Cape Town — Major oil producers like Saudi Arabia and Russia need to sustain strong production levels in order to offset supply risks, the International Energy Agency's executive director Fatih Birol said Tuesday, warning that the oil market is "not out of the woods yet."
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Birol sounded a cautionary note about the near-term risks in an interview with S&P Global Platts at Africa Oil Week in Cape Town, noting that Venezuelan production is in "free-fall" and could drop below 1 million b/d soon.
He also mentioned that with Iranian exports in decline because of US sanctions and concerns over Angola, Nigeria and Libya, potential supply shocks remain a real threat, especially with "demand still strong."
"After our call to key producers asking for common sense we see very good responses led by Saudi Arabia, UAE, Kuwait, Iraq and Russia," Birol said.
"In addition to that you see the significant growth out of the US taking prices down to $73/barrel which I believe is much more reasonable."
He was keen to point out that despite these risks, the oil market is in a much better place than a month ago when prices spiked above $80/b.
Saudi Arabia has increased crude production to around 10.7 million b/d recently, close to all-time record highs, while other key OPEC members have raised output and Russia is also producing near all-time highs at almost 11.5 million b/d.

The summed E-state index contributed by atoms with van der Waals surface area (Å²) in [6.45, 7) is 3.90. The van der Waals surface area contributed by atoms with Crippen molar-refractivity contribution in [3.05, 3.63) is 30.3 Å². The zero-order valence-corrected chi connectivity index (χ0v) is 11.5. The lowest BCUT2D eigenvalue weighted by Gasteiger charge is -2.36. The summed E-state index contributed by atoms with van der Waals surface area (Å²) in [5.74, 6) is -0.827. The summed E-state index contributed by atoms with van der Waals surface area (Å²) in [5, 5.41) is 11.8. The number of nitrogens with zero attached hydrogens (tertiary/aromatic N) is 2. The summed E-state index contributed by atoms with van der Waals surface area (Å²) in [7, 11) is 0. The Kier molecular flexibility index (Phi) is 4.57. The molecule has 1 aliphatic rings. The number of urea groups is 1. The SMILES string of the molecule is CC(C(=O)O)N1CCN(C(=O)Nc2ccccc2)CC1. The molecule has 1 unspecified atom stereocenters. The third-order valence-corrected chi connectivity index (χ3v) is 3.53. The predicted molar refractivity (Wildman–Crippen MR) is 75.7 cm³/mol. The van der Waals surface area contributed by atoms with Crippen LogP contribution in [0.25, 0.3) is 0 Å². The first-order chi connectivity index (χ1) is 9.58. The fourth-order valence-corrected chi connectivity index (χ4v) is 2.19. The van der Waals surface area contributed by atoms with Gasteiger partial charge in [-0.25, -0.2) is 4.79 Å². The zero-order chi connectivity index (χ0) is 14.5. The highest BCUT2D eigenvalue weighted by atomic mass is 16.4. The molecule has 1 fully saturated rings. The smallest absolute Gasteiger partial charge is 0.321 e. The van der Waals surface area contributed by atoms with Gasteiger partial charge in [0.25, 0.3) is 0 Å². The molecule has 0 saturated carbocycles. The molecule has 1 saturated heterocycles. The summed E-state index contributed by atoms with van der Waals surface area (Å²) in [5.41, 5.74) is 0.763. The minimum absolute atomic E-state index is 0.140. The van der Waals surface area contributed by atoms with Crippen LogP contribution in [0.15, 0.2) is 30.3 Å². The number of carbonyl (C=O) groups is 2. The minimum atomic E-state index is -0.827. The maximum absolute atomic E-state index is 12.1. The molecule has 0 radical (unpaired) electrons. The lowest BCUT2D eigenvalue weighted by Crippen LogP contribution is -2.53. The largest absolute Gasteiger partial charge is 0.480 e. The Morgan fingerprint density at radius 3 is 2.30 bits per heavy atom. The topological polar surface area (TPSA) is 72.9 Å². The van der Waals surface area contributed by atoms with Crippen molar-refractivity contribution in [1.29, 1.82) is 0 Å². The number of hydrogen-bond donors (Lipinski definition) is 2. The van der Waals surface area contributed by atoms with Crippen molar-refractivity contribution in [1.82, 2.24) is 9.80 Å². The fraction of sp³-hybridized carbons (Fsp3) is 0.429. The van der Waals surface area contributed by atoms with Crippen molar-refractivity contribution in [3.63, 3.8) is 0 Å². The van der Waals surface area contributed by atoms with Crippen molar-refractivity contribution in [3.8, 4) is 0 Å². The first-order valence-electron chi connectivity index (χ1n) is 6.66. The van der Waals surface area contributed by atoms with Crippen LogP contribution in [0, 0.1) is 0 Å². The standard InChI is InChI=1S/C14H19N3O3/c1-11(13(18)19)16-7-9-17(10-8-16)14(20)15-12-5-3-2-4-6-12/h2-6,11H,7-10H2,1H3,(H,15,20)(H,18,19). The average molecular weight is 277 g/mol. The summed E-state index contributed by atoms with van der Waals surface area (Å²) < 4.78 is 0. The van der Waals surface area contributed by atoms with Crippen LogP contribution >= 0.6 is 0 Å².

Birol also said that despite the exemptions given by the US to eight importers of Iranian oil being temporary, they could "provide a comforting factor to the market."
The US imposed sanctions on Iranian oil exports this week but temporary waivers were granted until May to China, India, Japan, South Korea, Italy, Taiwan, Greece and Turkey.
However he added: "It's too early to feel relaxed... I still want to be cautious."
Indeed, while OPEC has indicated that it may have to change course again when it meets in December, Birol thought this would be premature.
"To be very frank, I would like to give credit here to Saudi Arabia. When oil was $86/b, they moved responsibly and I would expect come December, January, February, I would hope they continue to do so."
OPEC and 10 non-OPEC partners led by Russia agreed in late June to reduce overcompliance under their production cut agreement, raising output by a collective 1 million b/d to offset the impact of US sanctions on Iran as well as Venezuela's ongoing economic crisis.
Iran has lost 900,000 b/d in exports since May according to the IEA, while Venezuela has seen output fall by more than 1 million b/d in the past couple of years.
Further out, Birol didn't appear too relaxed either. He cautioned that the fallout from a lack of investment over the past few years would come back to bite the industry in the coming years, despite the surge in US production.
"Shale oil alone may not be enough alone to close the [supply] gap," Birol said.
US crude production climbed to a record-high 11.4 million b/d in August, according to the US Energy Information Administration. But US crude exports cannot increase rapidly enough to replace Iranian barrels, until the Permian pipeline bottlenecks ease in mid-2019.